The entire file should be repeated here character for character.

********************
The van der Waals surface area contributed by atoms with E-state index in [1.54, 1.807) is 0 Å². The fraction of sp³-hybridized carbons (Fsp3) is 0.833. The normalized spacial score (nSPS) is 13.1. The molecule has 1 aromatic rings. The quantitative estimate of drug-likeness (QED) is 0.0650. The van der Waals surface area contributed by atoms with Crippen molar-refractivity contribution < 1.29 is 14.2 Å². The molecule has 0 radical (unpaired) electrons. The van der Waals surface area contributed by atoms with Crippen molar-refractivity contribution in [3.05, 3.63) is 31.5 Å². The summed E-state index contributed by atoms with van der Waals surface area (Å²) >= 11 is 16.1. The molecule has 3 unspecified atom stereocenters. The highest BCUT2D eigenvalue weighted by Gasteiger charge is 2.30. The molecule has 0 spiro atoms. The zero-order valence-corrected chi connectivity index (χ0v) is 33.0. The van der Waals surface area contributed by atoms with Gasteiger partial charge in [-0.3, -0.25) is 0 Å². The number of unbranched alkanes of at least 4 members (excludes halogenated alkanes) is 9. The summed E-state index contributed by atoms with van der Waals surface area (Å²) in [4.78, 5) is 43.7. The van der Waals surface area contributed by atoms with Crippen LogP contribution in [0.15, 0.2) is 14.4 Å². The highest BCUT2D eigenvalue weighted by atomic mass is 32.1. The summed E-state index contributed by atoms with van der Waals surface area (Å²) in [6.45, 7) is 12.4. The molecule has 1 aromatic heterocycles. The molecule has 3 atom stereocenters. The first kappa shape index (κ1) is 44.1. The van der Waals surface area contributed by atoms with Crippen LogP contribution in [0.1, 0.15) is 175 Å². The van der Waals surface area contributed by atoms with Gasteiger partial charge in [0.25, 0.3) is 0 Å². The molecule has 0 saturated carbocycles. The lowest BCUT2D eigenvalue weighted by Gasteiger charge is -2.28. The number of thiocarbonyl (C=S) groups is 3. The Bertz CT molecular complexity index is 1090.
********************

The van der Waals surface area contributed by atoms with E-state index in [1.54, 1.807) is 0 Å². The fraction of sp³-hybridized carbons (Fsp3) is 0.833. The normalized spacial score (nSPS) is 13.1. The molecule has 1 aromatic rings. The quantitative estimate of drug-likeness (QED) is 0.0650. The van der Waals surface area contributed by atoms with Crippen molar-refractivity contribution < 1.29 is 14.2 Å². The molecule has 0 radical (unpaired) electrons. The van der Waals surface area contributed by atoms with Crippen molar-refractivity contribution in [3.05, 3.63) is 31.5 Å². The summed E-state index contributed by atoms with van der Waals surface area (Å²) >= 11 is 16.1. The molecule has 3 unspecified atom stereocenters. The highest BCUT2D eigenvalue weighted by Gasteiger charge is 2.30. The molecule has 0 spiro atoms. The zero-order valence-corrected chi connectivity index (χ0v) is 33.0. The van der Waals surface area contributed by atoms with Gasteiger partial charge in [-0.3, -0.25) is 0 Å². The number of unbranched alkanes of at least 4 members (excludes halogenated alkanes) is 9. The summed E-state index contributed by atoms with van der Waals surface area (Å²) in [4.78, 5) is 43.7. The van der Waals surface area contributed by atoms with Crippen LogP contribution in [0.15, 0.2) is 14.4 Å². The highest BCUT2D eigenvalue weighted by atomic mass is 32.1. The summed E-state index contributed by atoms with van der Waals surface area (Å²) in [6.45, 7) is 12.4. The molecule has 1 aromatic heterocycles. The molecule has 3 atom stereocenters. The first kappa shape index (κ1) is 44.1. The van der Waals surface area contributed by atoms with Crippen LogP contribution in [0.1, 0.15) is 175 Å². The van der Waals surface area contributed by atoms with Gasteiger partial charge in [0.25, 0.3) is 0 Å². The molecule has 0 saturated carbocycles. The lowest BCUT2D eigenvalue weighted by Gasteiger charge is -2.28. The number of thiocarbonyl (C=S) groups is 3. The Bertz CT molecular complexity index is 1090.